stands the Hall of State, built as a structure to complement the pool
and two buildings. The T-shaped museum currently serves as the home
of the Dallas Historical Society. The organization was founded by
George Dealey, the vice-president and general manager of The Dallas
Morning News, with the help of one hundred members in March 1922.
After receiving its charter from the government, the society focused
on its main goal of preserving local and state history through the
collection of artifacts and literature. It also wanted to broaden
the public's awareness of the rich past using its acquired resources.
The organization originally held its meetings and stored its collections
at one of the many libraries at Southern Methodist University. This
changed in 1938 when the city of Dallas agreed to rent the Hall of
State from the Texas government, then handed the responsibility of
operating the building to the Dallas Historical Society. In 1977,
the rental agreement came to a close when complete ownership of the
facility was given to the city.
| Fair Park -
Hall Of State
Photo courtesy Clint Skinner, February 2016
| The Hall of
State currently serves as a museum and research facility. Making sure
that the place continues to carry out these functions, the society
has over 8,000 books and 13,000 objects. The collection of artifacts
include blueprints, maps, periodicals, journals, artwork, photographs,
and historical memorabilia. In addition to putting them on display,
the society uses them for educational outreach programs. Schoolchildren
can take tours of the building while adults can use its extensive
library for research or reserve space for a special event. Regardless
of age, people can visit the museum for free.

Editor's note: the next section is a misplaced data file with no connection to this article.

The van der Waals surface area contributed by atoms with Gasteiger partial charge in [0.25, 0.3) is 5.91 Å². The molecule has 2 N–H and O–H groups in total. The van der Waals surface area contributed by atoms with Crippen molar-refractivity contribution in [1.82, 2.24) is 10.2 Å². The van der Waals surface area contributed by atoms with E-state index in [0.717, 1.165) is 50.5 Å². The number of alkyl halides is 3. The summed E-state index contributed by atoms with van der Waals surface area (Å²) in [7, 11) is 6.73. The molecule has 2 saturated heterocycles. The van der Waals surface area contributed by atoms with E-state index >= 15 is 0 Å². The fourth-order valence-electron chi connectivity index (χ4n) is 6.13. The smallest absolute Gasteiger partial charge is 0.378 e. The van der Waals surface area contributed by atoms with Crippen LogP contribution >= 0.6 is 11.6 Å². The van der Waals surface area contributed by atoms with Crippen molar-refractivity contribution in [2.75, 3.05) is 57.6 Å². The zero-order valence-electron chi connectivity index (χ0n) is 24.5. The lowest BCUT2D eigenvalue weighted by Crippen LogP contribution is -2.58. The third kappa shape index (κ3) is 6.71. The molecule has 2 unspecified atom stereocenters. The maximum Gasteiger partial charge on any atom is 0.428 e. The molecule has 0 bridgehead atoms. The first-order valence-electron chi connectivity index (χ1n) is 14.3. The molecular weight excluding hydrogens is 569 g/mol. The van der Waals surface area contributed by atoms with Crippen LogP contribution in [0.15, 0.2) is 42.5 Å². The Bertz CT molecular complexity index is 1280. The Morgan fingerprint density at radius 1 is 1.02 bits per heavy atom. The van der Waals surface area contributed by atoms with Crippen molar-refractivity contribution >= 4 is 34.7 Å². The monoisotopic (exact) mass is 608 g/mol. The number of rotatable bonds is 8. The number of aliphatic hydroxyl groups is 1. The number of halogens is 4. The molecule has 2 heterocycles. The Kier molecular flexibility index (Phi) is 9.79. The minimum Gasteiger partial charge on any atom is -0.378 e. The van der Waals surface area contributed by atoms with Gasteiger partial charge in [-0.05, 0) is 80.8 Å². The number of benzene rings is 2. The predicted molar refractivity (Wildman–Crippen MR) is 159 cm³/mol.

| The Hall of
State, however, did not begin as a museum. It started as the centerpiece
of the esplanade during the Texas
Centennial Exposition. To emphasize its importance, George Dahl
placed it at the top of the pool and its two neighbors. Construction
began in 1935 and finished in September 1936, three months after the
expo started. The structure would have been ready by the grand opening,
but difficulties with the indoor decoration prevented its availability
to the public. When it opened as the State of Texas Building,
it became the most expensive building in Texas per foot, thanks to
its large price tag of 1.2 million dollars. The limestone structure
was 1,500 foot long and sported a combination of classicism and art
deco. The design of the entire building was done by a Texan named
Originally from Galveston,
Barthelme attended the Rice Institute in Houston,
but transferred to the University of Pennsylvania to complete his
education. He worked as an architect in Philadelphia after he graduated
in 1930. However, he only stayed there for two years before returning
to Texas. Donald worked on several projects, but his largest endeavor
was the Hall of State. He continued his career of designing and constructing
buildings while serving as a teacher at the University of Houston.
Among his many works were Avion Village in Grand
Prairie, Webb Air Force Base in Big
Spring, and the St. Rose of Lima Church and School in Houston.
In addition to these accomplishments, he designed various schools
in Brazoria County.
|Robert L. Thornton
courtesy Clint Skinner
lamp posts, two on the left and two on the right, mark the entrance